Was it necessary to read ‘An Unnecessary Woman’? About a woman in the twilight of her life, a product of rusted times? A woman from a foreign land, and of foreign blood? A woman who offered pursed whimpers amid teeth that reeked soupy yellow? One with a musty room and a flickering temper? A borderline linguist who made peace with the unspoken word? She was nothing more than a drifting sprinkle of dust in this swirling world of men and ambition.
May be, it wasn’t. It wasn’t necessary at all to read An Unnecessary Woman. But I read it. And I read her. And read her more. Every page. Every day.
Multiple times. In mornings and evenings. In transit and while stationed. Under dim lights. Beneath cloudy skies. I read her. And met her. And met myself. And loved her. And loved myself. Was she I? Not really. She, a septuagenarian and I, almost four decades late. She, a prisoner of Beiruti conservatism and I, a falcon of Indian liberalism. She, a broken rhapsody of relationships and I, a supple bounty of companionship.
And yet, she appeared familiar. Almost like the reflection in a broken mirror which makes up for the lost pieces by producing the remnant image, in sparkling, contrasting sharpness. She, Aaliya, was that remnant image. There, within the periphery of what was visible, she cloned me. She, a reluctant neighbor and I, an enthusiastic hermit. She, with a saber tongue and I, with an acerbic voice. She, with her back to the world and I, behind dark-black glasses. She, a passionate translator of Hamsun and Borges, Pessoa and Proust and I, a passionate reader of these great creators.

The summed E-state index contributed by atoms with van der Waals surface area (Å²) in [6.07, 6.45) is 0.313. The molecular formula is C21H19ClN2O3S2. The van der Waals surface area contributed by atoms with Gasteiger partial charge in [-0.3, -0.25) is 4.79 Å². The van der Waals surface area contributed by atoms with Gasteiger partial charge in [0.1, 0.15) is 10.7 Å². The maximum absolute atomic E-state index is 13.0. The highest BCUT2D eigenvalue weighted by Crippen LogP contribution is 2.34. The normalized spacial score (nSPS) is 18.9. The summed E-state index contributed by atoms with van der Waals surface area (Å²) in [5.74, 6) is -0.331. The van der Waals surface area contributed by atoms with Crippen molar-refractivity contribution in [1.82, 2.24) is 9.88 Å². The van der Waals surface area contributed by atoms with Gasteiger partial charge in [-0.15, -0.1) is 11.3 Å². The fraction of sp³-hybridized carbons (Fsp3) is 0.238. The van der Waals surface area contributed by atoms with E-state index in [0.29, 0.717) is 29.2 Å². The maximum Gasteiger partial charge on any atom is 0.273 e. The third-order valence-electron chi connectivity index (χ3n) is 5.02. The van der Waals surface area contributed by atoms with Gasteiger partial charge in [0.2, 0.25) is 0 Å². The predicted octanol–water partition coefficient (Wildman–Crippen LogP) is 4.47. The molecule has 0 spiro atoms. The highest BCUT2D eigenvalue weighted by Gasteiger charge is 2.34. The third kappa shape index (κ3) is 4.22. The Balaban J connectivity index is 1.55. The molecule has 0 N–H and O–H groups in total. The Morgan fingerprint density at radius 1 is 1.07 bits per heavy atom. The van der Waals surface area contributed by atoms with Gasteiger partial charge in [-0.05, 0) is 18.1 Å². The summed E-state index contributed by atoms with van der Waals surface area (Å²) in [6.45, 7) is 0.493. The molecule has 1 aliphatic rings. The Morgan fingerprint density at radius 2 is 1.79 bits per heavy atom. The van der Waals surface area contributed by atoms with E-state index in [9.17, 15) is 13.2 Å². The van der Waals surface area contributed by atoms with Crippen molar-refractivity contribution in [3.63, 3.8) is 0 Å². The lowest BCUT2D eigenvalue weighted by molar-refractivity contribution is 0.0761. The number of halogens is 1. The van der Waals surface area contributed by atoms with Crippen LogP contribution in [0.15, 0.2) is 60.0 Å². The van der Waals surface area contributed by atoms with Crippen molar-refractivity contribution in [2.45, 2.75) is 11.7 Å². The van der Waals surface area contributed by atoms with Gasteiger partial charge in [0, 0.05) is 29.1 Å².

Crates, crates, boxes, and crates. The translated manuscripts have the two books, French and English, affixed to the side of the box for identification. Tolstoy, Gogol, and Hamsun; Calvino, Borges, Schulz, Nádas, Nooteboom; Kiš, Karasu, and Kafka; books of memory, disquiet, but not of laughter and forgetting.
Aaliya parades on lyrical comprehensions and deadpan jibes. She is fatally struck by the indifference settled on the eyes of the current generation towards the power of books. She chokes at the comatose sentiment emanating from most streets of the post-war Beirut – the thuds of inertia and acceptance that grinds the air in most homes of her beloved land. And I, well, don’t feel far removed. When random strangers in trains and uninvited visitors at home eye my book or the unruly stack of it with apparent incredulity (and gravely visible shock at times, not to mention the spurt of useless blah-blah aimed at me subsequently), I am swamped by the disdain that Aaliya writes with such flourish in her journal. When poisonous bugs of conservatism, fanaticism, prejudice and stereotypes keep eating at the foundation of the shining body of a nation we are proudly building, I give a muffled cry at the workmen not reading enough to squash them with permanent antidote. Aaliya and I are citizens of the reading world and would shiver if asked to step out of it unless the external world imbibed the ingredients of our present world.
Literature gives me life, and life kills me.
Was it necessary, then, to read ‘An Unnecessary Woman’? Yes. Indeed. Because our antidote is literature, and our dawn, possible.